Willem de Thouars (header)
Willem de Thouars
Looking at him, you would not think this slender, gentle-looking man capable of even defending himself, let alone meting out punishment, but beneath his smiling face and disarming manner beats the heart of a kuntao master. De Thouars comes from a family whose martial art heritage goes back to before the turn of the twentieth century. His grandfather, great-uncle, father, uncles, brothers, and even his wife, are all martial artists. With that kind of martial art heritage, one would have expected de Thouars to pursue his family's art of pentjak silat serak, but this was not the case.

Born in Indonesia on January 9, 1936, Willem de Thouars was the fourth (and smallest) of six brothers. His brothers – all big men – practice the family art, an art that is well suited to their size. Willem, on the other hand, is built nothing like his barrel-chested brothers. Because of his slight build, de Thouars felt that the family art would not work as well for him. Add to this his admittedly rebellious nature, and its little wonder that Willem chose to travel a different path. Instead of studying the family's system, de Thouars pursued another,

Kuntao, as taught by de Thouars, traces its origins back to the 19th century and a Chinese gentleman named Li Po Chang. According to de Thouars, Li Po Chang was born in the Hunan province of China around 1830. During his life he studied hsing-i, pa kua, and tai chi chuan, eventually developing his own system which he called, po kwa zen.
After the death of Li Po Chang in 1900, one of his disciples, Lama Darmon, a Taoist priest, became the grandmaster of the system. Later, he changed his name to Liem Ping Wan and moved to Indonesia, eventually settling in West Java. It was while in Indonesia that Liem Ping Wan developed his system of chuan chu shing-i, and it is with this man that de Thouars began his martial art journey.

Although kuntao is
a very secretive art,
Liem Ping Wan
broke with
Chinese tradition
and accepted the
young de Thouars
as his student.
Willem de Thouars began kuntao training under Liem at the age of five. Although kuntao is a very secretive art – one kept strictly for those of Chinese blood – Liem Ping Wan broke with tradition and accepted the young de Thouars as his student. He did not do this as a favor to anyone, or to repay a debt – he simply took pity on a frail and sickly child.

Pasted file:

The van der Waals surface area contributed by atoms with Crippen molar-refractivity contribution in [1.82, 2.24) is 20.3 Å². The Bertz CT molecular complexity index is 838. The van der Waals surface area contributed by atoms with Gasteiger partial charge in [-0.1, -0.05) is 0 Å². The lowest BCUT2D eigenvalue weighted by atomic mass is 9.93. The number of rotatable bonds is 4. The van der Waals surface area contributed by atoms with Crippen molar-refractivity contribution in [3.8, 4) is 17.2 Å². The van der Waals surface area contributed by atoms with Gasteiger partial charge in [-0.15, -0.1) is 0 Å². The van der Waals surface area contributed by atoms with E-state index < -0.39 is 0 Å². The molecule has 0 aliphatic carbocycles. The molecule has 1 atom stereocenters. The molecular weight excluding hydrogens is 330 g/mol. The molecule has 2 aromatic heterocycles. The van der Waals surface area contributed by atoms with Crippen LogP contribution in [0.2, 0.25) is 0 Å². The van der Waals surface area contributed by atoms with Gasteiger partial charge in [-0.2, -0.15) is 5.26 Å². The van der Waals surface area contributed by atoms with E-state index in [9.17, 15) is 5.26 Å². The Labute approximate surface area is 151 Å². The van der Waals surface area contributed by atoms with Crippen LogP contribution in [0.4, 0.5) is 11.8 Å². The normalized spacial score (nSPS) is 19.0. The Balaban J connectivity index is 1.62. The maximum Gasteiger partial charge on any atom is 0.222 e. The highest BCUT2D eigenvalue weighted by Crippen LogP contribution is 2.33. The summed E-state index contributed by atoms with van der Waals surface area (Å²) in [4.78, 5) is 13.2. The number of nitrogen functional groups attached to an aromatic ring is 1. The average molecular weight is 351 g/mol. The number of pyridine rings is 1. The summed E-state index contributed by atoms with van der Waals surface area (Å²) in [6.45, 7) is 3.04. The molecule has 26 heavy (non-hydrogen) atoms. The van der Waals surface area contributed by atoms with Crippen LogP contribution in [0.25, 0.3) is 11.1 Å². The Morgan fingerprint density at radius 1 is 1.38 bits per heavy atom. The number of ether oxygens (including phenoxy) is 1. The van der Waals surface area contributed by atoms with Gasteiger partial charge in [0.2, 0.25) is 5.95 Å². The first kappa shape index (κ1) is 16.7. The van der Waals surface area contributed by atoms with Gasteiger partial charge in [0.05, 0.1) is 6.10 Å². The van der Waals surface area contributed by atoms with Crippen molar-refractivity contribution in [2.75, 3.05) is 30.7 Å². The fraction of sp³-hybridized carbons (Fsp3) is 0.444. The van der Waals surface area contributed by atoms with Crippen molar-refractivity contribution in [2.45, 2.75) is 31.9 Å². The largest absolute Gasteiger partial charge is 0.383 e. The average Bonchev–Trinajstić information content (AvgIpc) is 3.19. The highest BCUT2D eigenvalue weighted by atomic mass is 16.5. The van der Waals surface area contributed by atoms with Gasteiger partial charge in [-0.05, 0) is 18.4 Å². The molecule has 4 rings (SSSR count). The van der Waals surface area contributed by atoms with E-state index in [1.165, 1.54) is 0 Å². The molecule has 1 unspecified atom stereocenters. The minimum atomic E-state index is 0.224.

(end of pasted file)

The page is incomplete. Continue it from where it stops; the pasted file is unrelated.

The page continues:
Partly from tradition, but more likely because the young de Thouars' was so weak, his first six months of training consisted largely of pulling elephant grass and practicing the horse stance. Both exercises may have been necessary to teach the young de Thouars discipline or to test his determination, but the physical exercise they provided also served to strengthen an otherwise frail child.
World War II saw de Thouars, along with many Indonesians, in Japanese internment. It was during this time that his instructor, Liem Ping Wan was killed. However, the death of his teacher did not mean an end to de Thouars' training. Before his death, Liem had already introduced the young de Thouars to three of his "finished" disciples, setting the stage for him to continue his formal training with them.
From 1946 to 1953 de Thouars trained with Tan Tong Liong, studying his internal-external system of que moi shantung kuntao. In 1953, Tan Tong Liong sent de Thouars to Willem Chen, with whom he trained until 1954 in external kwantung po kwa zen kuntao. Like Tan Tong Liong before him, William Chen, when he felt that de Thouars' training had progressed sufficiently, sent him to the third of Liem Ping Wan's disciples, Buk Chin. Under Buk Chin, de Thouars studied tai keh (t'ai chi) and pa-kwa zen kuntao, completing his training with him in 1956. This, however, was only part of the training de Thouars received during these early years.
In 1949, while still under the tutelage of his kuntao teachers, de Thouars studied Sikwitang and Kendang silat from Raden Sunario and Mas Atmo. He trained with them for seven years. Further, from 1950 to 1953, de Thouars studied samull petjut silat (a combination of petjut silat and kuntao) from a Muslim priest named Raden Djuran Hadji Samul. De Thouars' formal instruction in these silat systems is directly responsible for some 30 percent of the principles, forms, and techniques he teaches in his system of kun lun pai – wu kung kuntao – ratu duri silat. The other 70 percent of de Thouars' system is traditional kuntao.

Chinese kuntao is a punishing art characterized by tearing and breaking. The opponent's extremities, for example, are attacked with devastating blows – punches and elbows to break down his defenses and open him up for an all-out assault. (De Thouars often refers to this as "torturing" your assailant.)
Kuntao stances tend to be wider and deeper than silat stances, with considerable emphasis being placed on seating. (An example of the seating principle is dropping your center of gravity by picking up your feet and letting gravity suddenly lower or deepen your horse stance.) Seating serves many functions, but a major one is to bring an opponent down, break his balance, or otherwise bring him to his knees.
Silat players also believe in bringing down their opponents, but they do it with combinations of sophisticated sweeps coupled with counter-balancing strikes. Also, silat, while containing circular moves of its own, is generally more linear than kuntao (the circularity in kuntao was one of the things that influenced de Thouars' decision to study the art).

Kuntao Tradition
One of the strongest traditions in kuntao is the tradition of change. Initially, I believed that kuntao masters always sought function over form and consciously made changes as needed from one generation to the next. This, it seems, may not be the case.